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Mon 30 November 2020
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An expert on US election law foresaw Trump’s attempts to use allegations of voter fraud, the military and Republican lawmakers to mount a coup in the United States, reports Nafeez Ahmed

The United States is in the midst of the most consequential struggle over the fate of democracy in recent memory. Despite official election observers having called the presidential election in favour of Joe Biden, US Secretary of State Mike Pompeo has declared that he foresees “a smooth transition to a second Trump administration”. And indeed, Donald Trump’s administration’s plan to cancel democracy has been long in the making.

Four years ago, Trump’s attempt to steal the 2020 US election was anticipated by a top American expert in US election law. Edward B. Foley, professor of law, director of Election Law at Ohio State University’s Moritz College of Law and author of Ballot Battles: The History of Disputed Elections in the United States, had outlined a scenario in 2016 in which Trump rejected the validity of the vote count in a swing state like Pennsylvania – exactly as is happening right now.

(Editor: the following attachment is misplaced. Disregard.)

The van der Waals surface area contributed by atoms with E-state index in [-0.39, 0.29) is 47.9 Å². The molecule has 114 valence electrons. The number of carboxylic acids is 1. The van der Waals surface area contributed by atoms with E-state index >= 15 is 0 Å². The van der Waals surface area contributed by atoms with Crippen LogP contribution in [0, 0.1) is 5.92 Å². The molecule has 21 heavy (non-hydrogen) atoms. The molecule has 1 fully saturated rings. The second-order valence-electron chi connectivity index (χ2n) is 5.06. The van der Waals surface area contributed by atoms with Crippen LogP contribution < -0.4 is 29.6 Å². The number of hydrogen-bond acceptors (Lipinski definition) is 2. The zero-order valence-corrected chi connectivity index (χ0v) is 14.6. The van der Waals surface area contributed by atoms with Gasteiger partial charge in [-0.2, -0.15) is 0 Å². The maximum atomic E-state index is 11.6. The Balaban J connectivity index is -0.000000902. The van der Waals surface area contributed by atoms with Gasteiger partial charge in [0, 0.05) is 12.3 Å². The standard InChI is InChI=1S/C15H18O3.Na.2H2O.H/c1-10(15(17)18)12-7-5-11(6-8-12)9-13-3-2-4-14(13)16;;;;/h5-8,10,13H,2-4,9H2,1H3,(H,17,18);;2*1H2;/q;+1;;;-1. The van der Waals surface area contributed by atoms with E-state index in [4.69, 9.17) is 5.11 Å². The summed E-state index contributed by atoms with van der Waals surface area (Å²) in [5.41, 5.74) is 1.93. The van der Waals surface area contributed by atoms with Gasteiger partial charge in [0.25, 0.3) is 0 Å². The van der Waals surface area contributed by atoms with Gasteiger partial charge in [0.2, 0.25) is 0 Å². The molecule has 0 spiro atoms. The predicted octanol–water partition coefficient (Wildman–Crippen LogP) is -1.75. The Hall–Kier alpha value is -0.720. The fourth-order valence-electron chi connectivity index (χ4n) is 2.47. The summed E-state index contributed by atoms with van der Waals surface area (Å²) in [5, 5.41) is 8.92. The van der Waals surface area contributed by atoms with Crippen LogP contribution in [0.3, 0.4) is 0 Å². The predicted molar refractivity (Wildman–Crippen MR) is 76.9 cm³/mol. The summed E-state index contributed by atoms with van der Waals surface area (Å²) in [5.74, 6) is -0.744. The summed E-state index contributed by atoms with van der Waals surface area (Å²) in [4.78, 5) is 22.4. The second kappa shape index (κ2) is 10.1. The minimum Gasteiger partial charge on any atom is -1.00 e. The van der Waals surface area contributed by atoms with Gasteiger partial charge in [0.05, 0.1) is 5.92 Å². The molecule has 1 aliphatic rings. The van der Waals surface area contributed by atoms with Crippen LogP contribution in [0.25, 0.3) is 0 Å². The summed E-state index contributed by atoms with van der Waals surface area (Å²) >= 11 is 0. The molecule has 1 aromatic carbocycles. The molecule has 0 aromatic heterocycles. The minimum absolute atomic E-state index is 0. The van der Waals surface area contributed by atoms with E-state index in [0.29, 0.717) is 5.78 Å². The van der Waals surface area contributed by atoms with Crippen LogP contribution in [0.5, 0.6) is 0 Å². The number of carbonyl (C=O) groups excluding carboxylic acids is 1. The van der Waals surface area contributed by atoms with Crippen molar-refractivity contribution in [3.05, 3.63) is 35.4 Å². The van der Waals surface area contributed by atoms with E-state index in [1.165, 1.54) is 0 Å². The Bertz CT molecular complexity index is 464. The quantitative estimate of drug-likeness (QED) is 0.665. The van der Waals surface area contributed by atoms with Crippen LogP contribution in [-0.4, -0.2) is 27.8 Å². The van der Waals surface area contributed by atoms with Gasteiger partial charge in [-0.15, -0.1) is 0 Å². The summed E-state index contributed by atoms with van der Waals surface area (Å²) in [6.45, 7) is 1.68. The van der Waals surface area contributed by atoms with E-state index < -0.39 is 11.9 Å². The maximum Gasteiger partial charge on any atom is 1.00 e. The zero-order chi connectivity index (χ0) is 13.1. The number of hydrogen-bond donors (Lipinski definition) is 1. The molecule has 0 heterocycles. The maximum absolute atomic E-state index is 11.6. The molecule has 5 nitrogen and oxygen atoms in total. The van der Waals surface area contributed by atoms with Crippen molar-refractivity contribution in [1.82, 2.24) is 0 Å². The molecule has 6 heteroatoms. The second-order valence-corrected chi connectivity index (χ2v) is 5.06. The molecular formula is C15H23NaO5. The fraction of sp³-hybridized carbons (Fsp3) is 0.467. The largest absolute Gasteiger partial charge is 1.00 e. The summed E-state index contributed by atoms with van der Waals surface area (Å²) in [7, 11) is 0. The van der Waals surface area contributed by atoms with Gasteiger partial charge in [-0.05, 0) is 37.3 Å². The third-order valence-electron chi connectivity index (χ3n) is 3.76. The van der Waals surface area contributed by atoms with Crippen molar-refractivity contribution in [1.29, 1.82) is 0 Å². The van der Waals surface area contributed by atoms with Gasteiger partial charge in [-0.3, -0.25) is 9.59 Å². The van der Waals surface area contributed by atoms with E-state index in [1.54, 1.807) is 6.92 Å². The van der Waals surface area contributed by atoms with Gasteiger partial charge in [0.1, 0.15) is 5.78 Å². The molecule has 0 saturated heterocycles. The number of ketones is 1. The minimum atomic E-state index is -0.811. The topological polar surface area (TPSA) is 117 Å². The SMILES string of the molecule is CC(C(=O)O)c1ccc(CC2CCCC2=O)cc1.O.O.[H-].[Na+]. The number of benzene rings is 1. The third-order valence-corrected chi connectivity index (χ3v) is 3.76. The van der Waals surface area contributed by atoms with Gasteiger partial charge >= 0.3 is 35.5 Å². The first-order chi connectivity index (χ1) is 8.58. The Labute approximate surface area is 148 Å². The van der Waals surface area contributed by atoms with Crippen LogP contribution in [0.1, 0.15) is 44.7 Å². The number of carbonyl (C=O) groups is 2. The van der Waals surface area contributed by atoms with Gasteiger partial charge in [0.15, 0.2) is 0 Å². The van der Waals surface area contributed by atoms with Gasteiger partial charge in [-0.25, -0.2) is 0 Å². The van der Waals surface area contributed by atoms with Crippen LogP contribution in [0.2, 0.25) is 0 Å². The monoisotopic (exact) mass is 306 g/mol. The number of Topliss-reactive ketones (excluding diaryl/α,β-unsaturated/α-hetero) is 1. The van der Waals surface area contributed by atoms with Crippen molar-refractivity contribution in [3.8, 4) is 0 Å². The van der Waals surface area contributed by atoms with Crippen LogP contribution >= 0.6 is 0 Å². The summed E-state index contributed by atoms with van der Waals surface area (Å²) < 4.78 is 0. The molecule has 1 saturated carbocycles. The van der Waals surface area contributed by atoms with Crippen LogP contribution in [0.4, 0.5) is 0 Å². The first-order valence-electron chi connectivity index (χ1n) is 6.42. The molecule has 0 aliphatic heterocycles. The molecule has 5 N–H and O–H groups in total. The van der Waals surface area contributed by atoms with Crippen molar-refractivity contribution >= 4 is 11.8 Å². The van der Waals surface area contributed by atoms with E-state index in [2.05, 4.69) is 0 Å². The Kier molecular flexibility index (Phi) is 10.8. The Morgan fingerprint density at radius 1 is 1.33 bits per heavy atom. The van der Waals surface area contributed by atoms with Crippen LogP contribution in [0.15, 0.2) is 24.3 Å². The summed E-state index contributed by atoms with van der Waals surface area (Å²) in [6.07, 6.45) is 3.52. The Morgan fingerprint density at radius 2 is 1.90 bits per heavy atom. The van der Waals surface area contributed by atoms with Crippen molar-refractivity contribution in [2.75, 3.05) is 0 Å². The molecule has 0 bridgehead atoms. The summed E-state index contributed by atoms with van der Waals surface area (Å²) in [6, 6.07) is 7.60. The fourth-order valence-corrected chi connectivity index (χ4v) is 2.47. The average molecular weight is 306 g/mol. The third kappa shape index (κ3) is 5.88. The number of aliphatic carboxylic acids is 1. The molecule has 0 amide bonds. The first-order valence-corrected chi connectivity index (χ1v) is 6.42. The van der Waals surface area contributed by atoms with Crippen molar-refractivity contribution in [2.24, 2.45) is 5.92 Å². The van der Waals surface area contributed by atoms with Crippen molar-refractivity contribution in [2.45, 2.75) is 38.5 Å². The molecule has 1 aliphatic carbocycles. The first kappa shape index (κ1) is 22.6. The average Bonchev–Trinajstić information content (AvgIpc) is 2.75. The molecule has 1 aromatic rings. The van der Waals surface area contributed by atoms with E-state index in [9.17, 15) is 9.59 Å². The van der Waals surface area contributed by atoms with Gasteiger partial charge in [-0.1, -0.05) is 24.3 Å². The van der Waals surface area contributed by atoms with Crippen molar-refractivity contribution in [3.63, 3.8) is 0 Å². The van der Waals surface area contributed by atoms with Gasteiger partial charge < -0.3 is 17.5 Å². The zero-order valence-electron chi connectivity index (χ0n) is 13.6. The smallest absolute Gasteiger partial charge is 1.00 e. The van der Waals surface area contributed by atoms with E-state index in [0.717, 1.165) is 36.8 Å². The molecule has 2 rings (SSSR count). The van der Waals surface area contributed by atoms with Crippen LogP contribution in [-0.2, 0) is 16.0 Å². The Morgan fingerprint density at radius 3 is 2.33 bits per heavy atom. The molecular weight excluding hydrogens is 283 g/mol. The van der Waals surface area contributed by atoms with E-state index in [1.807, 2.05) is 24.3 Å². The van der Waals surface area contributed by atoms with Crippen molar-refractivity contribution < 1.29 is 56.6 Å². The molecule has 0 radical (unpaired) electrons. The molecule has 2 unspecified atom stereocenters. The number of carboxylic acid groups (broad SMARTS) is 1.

“So who will resolve the conflict if Trump loses Pennsylvania and insists on seeing proof, and the state can’t provide it?” asked Foley, exploring the then hypothetical possibility that Trump would refuse to concede. He warned that there is a risk of “a serious breakdown in the constitutional order… if Trump loses, and he and his followers genuinely dispute the election, there’s no guarantee we would have a path out.”